There was no shortage of entertainment value in the men’s 1500m, but to simply say that Moroccan Abdalaati Iguider ‘won’ wouldn’t quite do justice to the 24-year-old’s scrappy performance. More accurately, he managed to survive one of the more physically bruising middle distance finals in recent memory.
Iguider, who took silver two years ago in Doha, decided to control the early proceedings here, and remained wary of home crowd favourite Ilham Tanui Özbilen, the former Kenyan William Biwott Tanui, who is in the midst of his best season since his breakout in 2009.
The Turk shadowed Iguider from the gun, and didn't make his move for the front with 400 metres to go. And that was when a few playground style (near) rumbles ensued.
The first was between Özbilen and Ethiopian Mekonnen Gebremedhin when the latter tried to move by and take over the lead. But he was elbowed back and put slightly off balance, and seemingly out of the race.
Iguider kept on the pressure and nearly passed Özbilen on the inside with about 100 metres to go, but he too was held off by the Turk whose sole duty at this pot was to maintain his position for the screaming crowd, at virtually any cost.
When the pair reached the homestraight, the Moroccan again made a move for the front. Running wide, he was sent wider still by Özbilen's attempted block but this time he couldn't keep Iguider's attack at bay. Iguider took the win in 3:45.21 to become the first man to win both World junior and World indoor 1500m gold.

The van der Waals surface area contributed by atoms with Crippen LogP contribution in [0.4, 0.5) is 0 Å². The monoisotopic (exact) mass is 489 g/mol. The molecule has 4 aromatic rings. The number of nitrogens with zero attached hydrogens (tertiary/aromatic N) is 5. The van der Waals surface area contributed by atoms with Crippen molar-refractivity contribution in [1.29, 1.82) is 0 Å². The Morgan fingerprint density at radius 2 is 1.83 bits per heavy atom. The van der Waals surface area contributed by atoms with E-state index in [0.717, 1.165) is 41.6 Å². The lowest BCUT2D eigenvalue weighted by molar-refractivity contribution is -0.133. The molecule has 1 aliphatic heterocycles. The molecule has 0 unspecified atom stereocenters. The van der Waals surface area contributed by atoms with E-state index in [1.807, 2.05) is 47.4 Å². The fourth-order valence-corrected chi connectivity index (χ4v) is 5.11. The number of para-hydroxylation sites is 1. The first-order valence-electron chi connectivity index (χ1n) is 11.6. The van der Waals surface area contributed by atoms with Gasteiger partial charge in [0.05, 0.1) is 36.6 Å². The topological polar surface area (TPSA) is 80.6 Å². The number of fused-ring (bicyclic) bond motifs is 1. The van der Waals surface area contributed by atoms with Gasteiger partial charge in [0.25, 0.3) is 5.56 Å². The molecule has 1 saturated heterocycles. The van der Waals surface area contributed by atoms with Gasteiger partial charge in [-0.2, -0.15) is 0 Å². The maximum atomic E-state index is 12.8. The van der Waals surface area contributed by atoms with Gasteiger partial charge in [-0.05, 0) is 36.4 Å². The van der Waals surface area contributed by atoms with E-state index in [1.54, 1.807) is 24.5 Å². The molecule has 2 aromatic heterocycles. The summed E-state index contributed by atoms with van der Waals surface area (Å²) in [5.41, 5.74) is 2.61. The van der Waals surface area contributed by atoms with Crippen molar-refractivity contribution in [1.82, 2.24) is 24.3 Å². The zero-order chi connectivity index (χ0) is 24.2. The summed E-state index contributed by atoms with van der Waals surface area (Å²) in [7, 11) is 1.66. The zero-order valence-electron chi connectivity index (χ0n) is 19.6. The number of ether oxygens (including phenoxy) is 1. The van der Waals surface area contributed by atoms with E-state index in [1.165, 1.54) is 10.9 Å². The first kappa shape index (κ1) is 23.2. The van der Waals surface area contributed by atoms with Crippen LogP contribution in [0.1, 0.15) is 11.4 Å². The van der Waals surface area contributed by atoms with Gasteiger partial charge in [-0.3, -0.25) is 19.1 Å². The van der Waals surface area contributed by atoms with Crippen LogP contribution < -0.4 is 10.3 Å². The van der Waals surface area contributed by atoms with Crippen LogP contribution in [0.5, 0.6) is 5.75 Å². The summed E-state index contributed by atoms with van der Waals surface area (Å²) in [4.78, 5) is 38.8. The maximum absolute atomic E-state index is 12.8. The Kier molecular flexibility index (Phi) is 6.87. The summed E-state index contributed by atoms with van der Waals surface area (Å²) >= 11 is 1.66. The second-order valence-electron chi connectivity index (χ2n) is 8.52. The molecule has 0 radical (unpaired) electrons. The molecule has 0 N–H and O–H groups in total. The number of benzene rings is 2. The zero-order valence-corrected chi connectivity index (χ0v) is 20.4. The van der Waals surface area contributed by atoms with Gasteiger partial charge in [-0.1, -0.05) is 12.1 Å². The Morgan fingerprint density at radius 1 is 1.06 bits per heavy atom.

Despite appearances, Iguider said the race wasn't nearly as difficult for him as it may have seemed.
"The race was quite easy for me," he said. "I had a strategy ready for the last 600m. In the last 100m, the Turkish athlete tried to make me run toward the outside, but I managed to overtake him."
Özbilen, the World junior record holder in the mile and still just 22, took silver in 3:45.35.
"It was a good race but in the last metres I was very tired, but I tried my best,"Özbilen said.
Gebremehdin, who finished fourth two years ago, hung on for bronze this time clocking 3:45.90.
Further back, Aman Wote, another Ethiopian (3:47.02) and Ayanleh Souleiman (3:47.35) of Djibouti rounded out the top five.
Bob Ramsak for the IAAF